Most organizations are vastly over-managed and desperately under-led. Stephen Covey
There’s a difference between a manager and a leader. One role is not more important than the other, they’re just different.
In his book On Becoming a Leader, Warren Bennis draws these distinctions:
- The manager administers; the leader innovates.
- The manager is a copy; the leader is an original.
- The manager maintains; the leader develops.
- The manager focuses on systems and structure; the leader focuses on people.
- The manager relies on control; the leader inspires trust.
- The manager has a short-range view; the leader has a long-range perspective.
- The manager asks how and when; the leader asks what and why.
- The manager has his or her eye always on the bottom line; the leader’s eye is on the horizon.
- The manager imitates; the leader originates.
- The manager accepts the status quo; the leader challenges it.
- The manager is the classic good soldier; the leader is his or her own person.
- The manager does things right; the leader does the right thing.
[From: On Becoming a Leader, Warren Bennis, Basic Books, page 39-40.]
The cumulative effect of this list seems to denigrate managers and extol leaders. But in his book Learning to Lead, Bennis says:
“No organization can function successfully without both roles. The danger, however, is to confuse them, to fail to provide for both and to diminish the potential contribution of each. The difference may be summarized by viewing the activities of leaders as those of vision and judgment – in other words, effectiveness – verses the activities of managers that focus on mastering routines – in other words, efficiency.”
I prefer to use the term “leader” when referring to both roles; there are tactical leaders (managers) and strategic leaders.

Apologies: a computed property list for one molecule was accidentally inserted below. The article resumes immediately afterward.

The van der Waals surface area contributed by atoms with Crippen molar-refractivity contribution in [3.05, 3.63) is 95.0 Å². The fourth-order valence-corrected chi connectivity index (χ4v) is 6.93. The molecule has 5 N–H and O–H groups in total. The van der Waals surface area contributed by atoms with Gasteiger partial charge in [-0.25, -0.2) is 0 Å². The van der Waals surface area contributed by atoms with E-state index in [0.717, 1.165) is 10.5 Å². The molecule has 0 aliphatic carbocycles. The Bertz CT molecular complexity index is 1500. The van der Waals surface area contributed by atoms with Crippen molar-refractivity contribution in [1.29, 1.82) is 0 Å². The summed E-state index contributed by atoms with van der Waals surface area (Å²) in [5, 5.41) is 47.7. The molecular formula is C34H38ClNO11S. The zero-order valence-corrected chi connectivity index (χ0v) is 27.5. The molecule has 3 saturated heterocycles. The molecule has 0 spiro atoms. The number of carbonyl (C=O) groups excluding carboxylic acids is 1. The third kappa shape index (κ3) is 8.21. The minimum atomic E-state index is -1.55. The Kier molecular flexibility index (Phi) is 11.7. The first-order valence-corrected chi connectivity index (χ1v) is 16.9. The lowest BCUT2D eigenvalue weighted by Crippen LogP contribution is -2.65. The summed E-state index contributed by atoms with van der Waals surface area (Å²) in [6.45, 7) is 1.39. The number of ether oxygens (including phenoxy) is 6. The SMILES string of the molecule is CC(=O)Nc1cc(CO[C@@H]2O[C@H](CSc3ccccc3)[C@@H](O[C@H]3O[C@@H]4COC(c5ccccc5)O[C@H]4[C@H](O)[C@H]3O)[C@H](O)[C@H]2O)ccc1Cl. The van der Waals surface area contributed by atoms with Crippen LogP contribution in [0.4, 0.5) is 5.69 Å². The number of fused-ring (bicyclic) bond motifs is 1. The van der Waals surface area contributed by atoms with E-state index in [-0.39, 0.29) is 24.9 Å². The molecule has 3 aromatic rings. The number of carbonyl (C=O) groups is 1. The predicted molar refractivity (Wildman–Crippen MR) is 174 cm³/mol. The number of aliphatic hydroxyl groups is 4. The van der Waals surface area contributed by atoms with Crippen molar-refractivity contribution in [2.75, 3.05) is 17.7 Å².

Most leadership positions require a combination of both skill sets. In my current position at the church, I “lead” about 30% of the time and “manage” 70% of the time. I am aware of when I’m switching from one role to the other and I try to balance both roles.
Mastering the skills of management is a prerequisite for leading well. Good managers lean the fundamentals of how an organization works, which becomes helpful when crafting credible vision. The opposite approach—becoming a leader with no management skills or experience—usually produces a detached, oblivious leader.
To personalize this essay, respond to these issues.
- Do you agree that there’s a difference between a manager and a leader?
- Is it advantageous to be skilled at both?
- Are you a better manager or a better leader?
- Does your current position require you to manage or a lead?
- Identify a position in your organization that primarily requires management skills.
- Identify a position in your organization that primarily requires leadership skills.
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